Well, the song title’s been with me for almost 30 years. The guy [Russell Hobbs] that named me Reverend Horton Heat—that’s a whole other story I don’t want to get into—he was kind of this club owner/guru guy. He started to get into micro-biotic foods one day or something, I don’t know, but I went in to see him one day and he’s like going, “Jim, let me teach you how to eat,” and he started talking about all this micro-biotic food. And I was like, “If I didn’t eat I’d be dead.” So I was asking around and everybody’s like going, “Yeah, man, every time we’re around Russell he’s always trying to teach us how to eat.” Thirty years later I have a song that’s really about sex.
You know it’s about sex, but you listen to it and try to connect the metaphors, and it’s not quite dirty. It just sounds dirty.
(Laughs) Yeah, yeah I’m all about that.
Can you talk a little bit about what led you to Victory Records?
Well, what was happening gets back to what I was saying a while back: “I’m going to get Pro Tools, and we’re going to record ourselves.” It’s just ridiculous, because the music industry’s really moving to a D.I.Y. kind of phase. And plus, me and Jimbo, we kind of had a discussion on the bus one day while we were on tour. “You know, Laughin' & Cryin’ leaned country. We’re a rock ‘n’ roll band.” We kind of made our mind that Rev was going to get back to more rock ‘n’ roll stuff, and just the way record companies don’t offer much money, I said “We’re going to do it ourselves.” Then in the middle of all that Victory Records … we’ve got a really good manager, Scott Weiss. He got us in contact with Victory, and Victory wanted to put out a record. Tony (Brummel, Victory Records’ founder) is great. He gave us plenty of money, so it all worked out. It’s been great for us to be on Victory.
So by that time you had things set up to where you could really make that money stretch.
Yeah, oh yeah. It was a real godsend, and to this day Tony’s pretty cool. He’s really the first record executive/record-label big guy that actually will call me on the phone and talk my ear off for an hour about all sorts of stuff. That’s a very heartfelt thing for somebody to do, you know? So me and Tony got to be pretty good friends and talk on the phone about all sorts of crazy stuff.
You’ve talked before about how you’ve managed to create a consistent living for you and Jimbo for many years, but a lot of other bands fall by the wayside. You haven’t even injured a finger. What is it about the way you have things set up that allowed you to keep going for so long?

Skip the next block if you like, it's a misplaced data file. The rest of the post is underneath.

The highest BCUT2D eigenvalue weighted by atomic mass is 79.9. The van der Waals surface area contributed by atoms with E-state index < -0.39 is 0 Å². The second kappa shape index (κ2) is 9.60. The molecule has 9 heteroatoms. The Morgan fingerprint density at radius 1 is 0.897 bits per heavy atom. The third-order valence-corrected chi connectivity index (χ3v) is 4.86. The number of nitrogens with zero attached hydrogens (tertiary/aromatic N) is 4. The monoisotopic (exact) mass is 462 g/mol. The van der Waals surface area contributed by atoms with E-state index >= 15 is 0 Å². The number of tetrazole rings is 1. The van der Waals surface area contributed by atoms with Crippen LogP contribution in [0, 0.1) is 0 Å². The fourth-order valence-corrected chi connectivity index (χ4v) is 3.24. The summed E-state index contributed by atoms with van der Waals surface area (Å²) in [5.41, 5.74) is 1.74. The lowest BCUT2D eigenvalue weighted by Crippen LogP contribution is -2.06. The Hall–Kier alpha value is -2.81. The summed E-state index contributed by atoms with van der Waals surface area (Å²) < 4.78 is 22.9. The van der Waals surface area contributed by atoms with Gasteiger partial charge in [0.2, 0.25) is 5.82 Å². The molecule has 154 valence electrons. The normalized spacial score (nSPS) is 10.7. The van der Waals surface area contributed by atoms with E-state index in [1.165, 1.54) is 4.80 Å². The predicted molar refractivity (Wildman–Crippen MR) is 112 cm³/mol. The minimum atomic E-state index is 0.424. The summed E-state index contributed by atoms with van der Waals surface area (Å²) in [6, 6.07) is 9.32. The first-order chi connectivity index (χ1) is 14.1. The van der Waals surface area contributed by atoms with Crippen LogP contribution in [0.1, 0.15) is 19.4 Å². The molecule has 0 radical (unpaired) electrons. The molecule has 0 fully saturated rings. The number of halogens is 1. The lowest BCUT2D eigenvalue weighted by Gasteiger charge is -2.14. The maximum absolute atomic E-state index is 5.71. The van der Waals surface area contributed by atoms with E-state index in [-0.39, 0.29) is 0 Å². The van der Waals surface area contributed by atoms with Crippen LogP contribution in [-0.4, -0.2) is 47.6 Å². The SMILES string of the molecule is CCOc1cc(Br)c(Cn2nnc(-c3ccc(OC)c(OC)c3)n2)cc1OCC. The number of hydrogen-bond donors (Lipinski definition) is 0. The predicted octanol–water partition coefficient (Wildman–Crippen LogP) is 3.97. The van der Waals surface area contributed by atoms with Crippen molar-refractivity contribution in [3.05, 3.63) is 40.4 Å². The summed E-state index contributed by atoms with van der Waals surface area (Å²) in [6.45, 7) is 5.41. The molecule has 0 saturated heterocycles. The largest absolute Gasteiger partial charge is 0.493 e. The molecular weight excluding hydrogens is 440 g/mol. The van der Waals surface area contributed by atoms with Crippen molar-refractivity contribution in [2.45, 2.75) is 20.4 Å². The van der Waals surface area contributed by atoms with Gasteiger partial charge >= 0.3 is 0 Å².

I think it’s fear. Fear is a great motivator. Fear is a lot better motivator than confidence. Confidence will lead you down the path of thinking you are so great that you don’t have to practice or you don’t have to keep going. You can take a year or two off and it will all be ok (laughs). We never did that. We just kept going and going and going. See, the thing is we used to work so hard. We used to play 250, 275 shows a year. I mean it was insane. That was when we were younger, and when the kids started coming we backed it down to about 120 shows a year, which still makes us one of the hardest working bands out there, because we consistently do that, that average. So we did back it down a little bit, but we’re still out there working, still out there all the time. Like I said, fear. The fear that it’ll all go away. Maybe that’s it. We don’t take it for granted. It’s like we’re really lucky that we were able to do this, so we’re not gonna quit. We’re gonna try hard to get better.
I want to ask you about a few “firsts.” You were the first band on Sub Pop that was a departure from what a Sub Pop band was supposed to be, so … do you remember your first Vegas show?
I think I do remember the first Vegas show. We played a reggae club.
How many people do you think were there? How many people were coming out to shows at that time?
Maybe we might have had a hundred people.
Do you remember your first guitar lesson, or your first guitar teacher? Or your first introduction to playing guitar?